jenmaynard More than 1 year ago
If multinational corporations ruled the world...people would be bred in bottles for certain jobs to make society more efficient. They would be psychologically conditioned to always want to buy new things, to find the idea of close personal ties to be undesirable, and to be happy with their lives no matter what (and take some "soma" whenever they began to feel unhappy). And any social dissenters would be sent to Greenland -- or simply crushed. Huxley saw it coming 80 years ago with his dystopian classic that depicts what happens seven centuries from now when someone whose psychological conditioning didn't work perfectly runs into a "savage" in New Mexico and brings him back to "civilization." The characters aren't very deep, but one would expect that with psychologically conditioned people. Meanwhile, the science behind his "Brave New World" seems inevitable. Whether or not the people let themselves become happy slaves to a corporate military state is yet unknown. Of course, there are lobbyists in place to encourage it with unfettered cash. But don't worry too much -- just enjoy Huxley's short-but-sweet vision of a possible future and realize that, if it ever comes to pass, at least you know that you'll be perpetually happy... :)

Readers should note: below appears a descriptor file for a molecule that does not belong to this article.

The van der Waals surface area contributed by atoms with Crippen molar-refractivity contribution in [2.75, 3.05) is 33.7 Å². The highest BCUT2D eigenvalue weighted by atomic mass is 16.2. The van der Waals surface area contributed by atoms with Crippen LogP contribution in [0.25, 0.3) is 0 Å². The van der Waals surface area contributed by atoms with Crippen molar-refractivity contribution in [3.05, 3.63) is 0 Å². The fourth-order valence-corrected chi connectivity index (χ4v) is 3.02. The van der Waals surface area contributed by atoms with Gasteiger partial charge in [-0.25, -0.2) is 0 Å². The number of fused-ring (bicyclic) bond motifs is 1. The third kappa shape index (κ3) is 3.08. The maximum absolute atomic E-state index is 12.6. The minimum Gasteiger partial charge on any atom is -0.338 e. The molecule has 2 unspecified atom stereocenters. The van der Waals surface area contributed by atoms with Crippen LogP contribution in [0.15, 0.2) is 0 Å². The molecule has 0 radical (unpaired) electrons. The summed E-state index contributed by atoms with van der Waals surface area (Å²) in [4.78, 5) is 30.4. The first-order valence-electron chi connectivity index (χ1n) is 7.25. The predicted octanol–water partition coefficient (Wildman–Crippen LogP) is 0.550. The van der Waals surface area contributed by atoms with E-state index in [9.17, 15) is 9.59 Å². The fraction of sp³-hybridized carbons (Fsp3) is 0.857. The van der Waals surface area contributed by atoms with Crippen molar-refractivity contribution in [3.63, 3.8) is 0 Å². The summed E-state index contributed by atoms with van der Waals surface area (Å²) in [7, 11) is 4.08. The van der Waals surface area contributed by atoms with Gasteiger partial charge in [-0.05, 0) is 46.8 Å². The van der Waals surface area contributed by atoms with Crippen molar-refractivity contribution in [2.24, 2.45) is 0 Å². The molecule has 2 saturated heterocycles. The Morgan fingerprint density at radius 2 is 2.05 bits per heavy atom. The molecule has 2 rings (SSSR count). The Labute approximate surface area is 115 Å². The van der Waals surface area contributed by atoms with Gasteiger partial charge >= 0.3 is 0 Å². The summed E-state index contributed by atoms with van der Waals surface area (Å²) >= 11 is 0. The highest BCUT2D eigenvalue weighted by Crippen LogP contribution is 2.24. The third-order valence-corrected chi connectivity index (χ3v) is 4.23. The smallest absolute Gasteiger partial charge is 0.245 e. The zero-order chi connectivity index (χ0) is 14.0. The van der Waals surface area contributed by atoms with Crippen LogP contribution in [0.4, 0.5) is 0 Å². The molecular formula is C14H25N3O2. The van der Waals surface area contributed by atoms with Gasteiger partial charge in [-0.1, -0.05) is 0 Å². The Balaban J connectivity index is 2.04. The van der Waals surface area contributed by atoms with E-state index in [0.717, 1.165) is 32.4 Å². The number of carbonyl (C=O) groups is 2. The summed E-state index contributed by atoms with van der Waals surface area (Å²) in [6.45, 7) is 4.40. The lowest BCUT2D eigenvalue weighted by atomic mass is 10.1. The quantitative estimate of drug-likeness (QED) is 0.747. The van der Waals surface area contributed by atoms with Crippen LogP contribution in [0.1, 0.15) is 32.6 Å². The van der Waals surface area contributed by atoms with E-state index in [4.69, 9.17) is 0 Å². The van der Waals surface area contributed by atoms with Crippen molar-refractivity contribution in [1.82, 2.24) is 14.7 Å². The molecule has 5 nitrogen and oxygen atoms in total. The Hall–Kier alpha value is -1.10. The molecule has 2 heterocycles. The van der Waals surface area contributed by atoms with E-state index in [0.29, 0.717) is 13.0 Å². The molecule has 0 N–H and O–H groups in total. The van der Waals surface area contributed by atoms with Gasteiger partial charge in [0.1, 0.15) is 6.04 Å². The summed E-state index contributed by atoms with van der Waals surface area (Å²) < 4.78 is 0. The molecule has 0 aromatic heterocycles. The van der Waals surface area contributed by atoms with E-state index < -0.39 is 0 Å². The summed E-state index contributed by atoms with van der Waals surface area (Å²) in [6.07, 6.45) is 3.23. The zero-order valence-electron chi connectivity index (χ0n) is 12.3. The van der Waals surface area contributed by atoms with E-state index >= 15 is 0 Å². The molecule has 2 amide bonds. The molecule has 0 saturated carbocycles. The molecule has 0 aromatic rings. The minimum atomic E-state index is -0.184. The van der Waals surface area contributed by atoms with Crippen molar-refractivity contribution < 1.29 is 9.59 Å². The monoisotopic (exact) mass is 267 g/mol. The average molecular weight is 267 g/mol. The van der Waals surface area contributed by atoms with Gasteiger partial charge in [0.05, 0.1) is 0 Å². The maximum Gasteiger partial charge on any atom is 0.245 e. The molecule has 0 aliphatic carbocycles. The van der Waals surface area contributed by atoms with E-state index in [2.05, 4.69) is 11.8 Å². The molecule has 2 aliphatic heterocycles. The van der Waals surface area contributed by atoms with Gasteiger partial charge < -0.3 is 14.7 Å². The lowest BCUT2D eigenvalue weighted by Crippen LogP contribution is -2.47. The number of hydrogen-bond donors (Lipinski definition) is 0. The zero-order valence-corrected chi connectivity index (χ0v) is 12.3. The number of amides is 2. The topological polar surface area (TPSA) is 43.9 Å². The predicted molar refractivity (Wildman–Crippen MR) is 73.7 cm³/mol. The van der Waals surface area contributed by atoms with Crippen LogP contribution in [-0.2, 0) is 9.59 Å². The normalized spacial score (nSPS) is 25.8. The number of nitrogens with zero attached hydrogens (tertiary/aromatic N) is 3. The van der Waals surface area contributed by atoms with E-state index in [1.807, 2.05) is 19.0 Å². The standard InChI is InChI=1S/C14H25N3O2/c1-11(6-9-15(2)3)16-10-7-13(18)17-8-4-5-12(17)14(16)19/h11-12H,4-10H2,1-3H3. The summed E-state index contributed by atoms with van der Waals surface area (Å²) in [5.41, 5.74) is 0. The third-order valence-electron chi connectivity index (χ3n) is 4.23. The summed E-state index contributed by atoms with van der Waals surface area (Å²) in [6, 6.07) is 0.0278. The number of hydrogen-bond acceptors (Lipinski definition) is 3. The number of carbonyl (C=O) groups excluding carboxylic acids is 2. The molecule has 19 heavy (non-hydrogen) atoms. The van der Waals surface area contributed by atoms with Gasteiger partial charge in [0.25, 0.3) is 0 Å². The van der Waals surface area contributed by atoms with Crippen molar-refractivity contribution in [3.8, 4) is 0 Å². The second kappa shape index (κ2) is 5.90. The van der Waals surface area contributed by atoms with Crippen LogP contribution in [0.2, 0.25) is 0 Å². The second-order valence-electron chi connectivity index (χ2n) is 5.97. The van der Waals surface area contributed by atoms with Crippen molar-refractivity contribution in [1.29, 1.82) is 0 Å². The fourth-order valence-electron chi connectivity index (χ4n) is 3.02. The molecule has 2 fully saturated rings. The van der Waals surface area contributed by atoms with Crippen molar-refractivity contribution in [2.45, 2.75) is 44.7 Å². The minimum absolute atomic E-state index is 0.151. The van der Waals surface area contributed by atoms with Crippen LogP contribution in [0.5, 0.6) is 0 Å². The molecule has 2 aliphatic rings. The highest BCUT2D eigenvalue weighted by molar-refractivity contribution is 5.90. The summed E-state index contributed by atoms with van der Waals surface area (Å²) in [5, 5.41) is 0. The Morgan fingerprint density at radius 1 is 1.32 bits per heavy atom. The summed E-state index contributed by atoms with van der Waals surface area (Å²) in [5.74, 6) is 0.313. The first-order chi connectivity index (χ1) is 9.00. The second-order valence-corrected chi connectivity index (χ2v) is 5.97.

dicken--15--dog More than 1 year ago
Brave New World is frightening because it could very well come to pass. So many of the situations depicted in the book are close at hand. The fact that the inhabitants of this New World can escape through a drug called Soma is true today. This book used to be required reading in schools.
alioth More than 1 year ago